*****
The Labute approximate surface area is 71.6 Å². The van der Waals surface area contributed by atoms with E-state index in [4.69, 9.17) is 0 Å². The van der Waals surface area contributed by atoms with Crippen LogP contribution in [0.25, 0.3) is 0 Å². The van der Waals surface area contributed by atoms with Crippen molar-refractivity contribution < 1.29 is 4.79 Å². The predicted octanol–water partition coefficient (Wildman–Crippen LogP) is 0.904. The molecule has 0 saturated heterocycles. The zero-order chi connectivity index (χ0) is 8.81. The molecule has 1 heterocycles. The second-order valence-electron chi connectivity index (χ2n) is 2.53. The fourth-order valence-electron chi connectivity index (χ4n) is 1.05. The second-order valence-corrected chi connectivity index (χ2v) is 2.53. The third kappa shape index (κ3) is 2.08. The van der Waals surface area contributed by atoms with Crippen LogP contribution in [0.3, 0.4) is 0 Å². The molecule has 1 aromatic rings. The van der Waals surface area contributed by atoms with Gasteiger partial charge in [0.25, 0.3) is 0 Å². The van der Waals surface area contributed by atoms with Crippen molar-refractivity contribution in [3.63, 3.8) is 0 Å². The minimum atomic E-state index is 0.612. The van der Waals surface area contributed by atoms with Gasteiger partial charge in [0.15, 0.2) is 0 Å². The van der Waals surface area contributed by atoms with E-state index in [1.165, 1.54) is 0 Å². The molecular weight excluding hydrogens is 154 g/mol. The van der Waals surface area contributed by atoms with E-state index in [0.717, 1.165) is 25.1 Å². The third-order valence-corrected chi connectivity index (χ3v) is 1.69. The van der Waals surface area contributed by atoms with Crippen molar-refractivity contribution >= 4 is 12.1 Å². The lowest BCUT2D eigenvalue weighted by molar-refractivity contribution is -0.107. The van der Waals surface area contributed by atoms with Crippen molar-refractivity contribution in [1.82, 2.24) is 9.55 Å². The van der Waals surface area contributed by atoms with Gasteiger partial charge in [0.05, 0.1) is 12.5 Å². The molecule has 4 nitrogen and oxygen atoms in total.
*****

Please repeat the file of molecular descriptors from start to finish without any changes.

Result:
The Labute approximate surface area is 71.6 Å². The van der Waals surface area contributed by atoms with E-state index in [4.69, 9.17) is 0 Å². The van der Waals surface area contributed by atoms with Crippen LogP contribution in [0.25, 0.3) is 0 Å². The van der Waals surface area contributed by atoms with Crippen molar-refractivity contribution < 1.29 is 4.79 Å². The predicted octanol–water partition coefficient (Wildman–Crippen LogP) is 0.904. The molecule has 0 saturated heterocycles. The zero-order chi connectivity index (χ0) is 8.81. The molecule has 1 heterocycles. The second-order valence-electron chi connectivity index (χ2n) is 2.53. The fourth-order valence-electron chi connectivity index (χ4n) is 1.05. The second-order valence-corrected chi connectivity index (χ2v) is 2.53. The third kappa shape index (κ3) is 2.08. The van der Waals surface area contributed by atoms with Crippen LogP contribution in [0.3, 0.4) is 0 Å². The molecule has 1 aromatic rings. The van der Waals surface area contributed by atoms with Gasteiger partial charge in [0.25, 0.3) is 0 Å². The van der Waals surface area contributed by atoms with Crippen molar-refractivity contribution in [3.63, 3.8) is 0 Å². The minimum atomic E-state index is 0.612. The van der Waals surface area contributed by atoms with Gasteiger partial charge in [0.15, 0.2) is 0 Å². The van der Waals surface area contributed by atoms with E-state index in [1.165, 1.54) is 0 Å². The molecular weight excluding hydrogens is 154 g/mol. The van der Waals surface area contributed by atoms with E-state index in [0.717, 1.165) is 25.1 Å². The third-order valence-corrected chi connectivity index (χ3v) is 1.69. The van der Waals surface area contributed by atoms with Crippen molar-refractivity contribution >= 4 is 12.1 Å². The lowest BCUT2D eigenvalue weighted by molar-refractivity contribution is -0.107. The van der Waals surface area contributed by atoms with Crippen molar-refractivity contribution in [1.82, 2.24) is 9.55 Å². The van der Waals surface area contributed by atoms with Gasteiger partial charge in [0.05, 0.1) is 12.5 Å². The molecule has 4 nitrogen and oxygen atoms in total.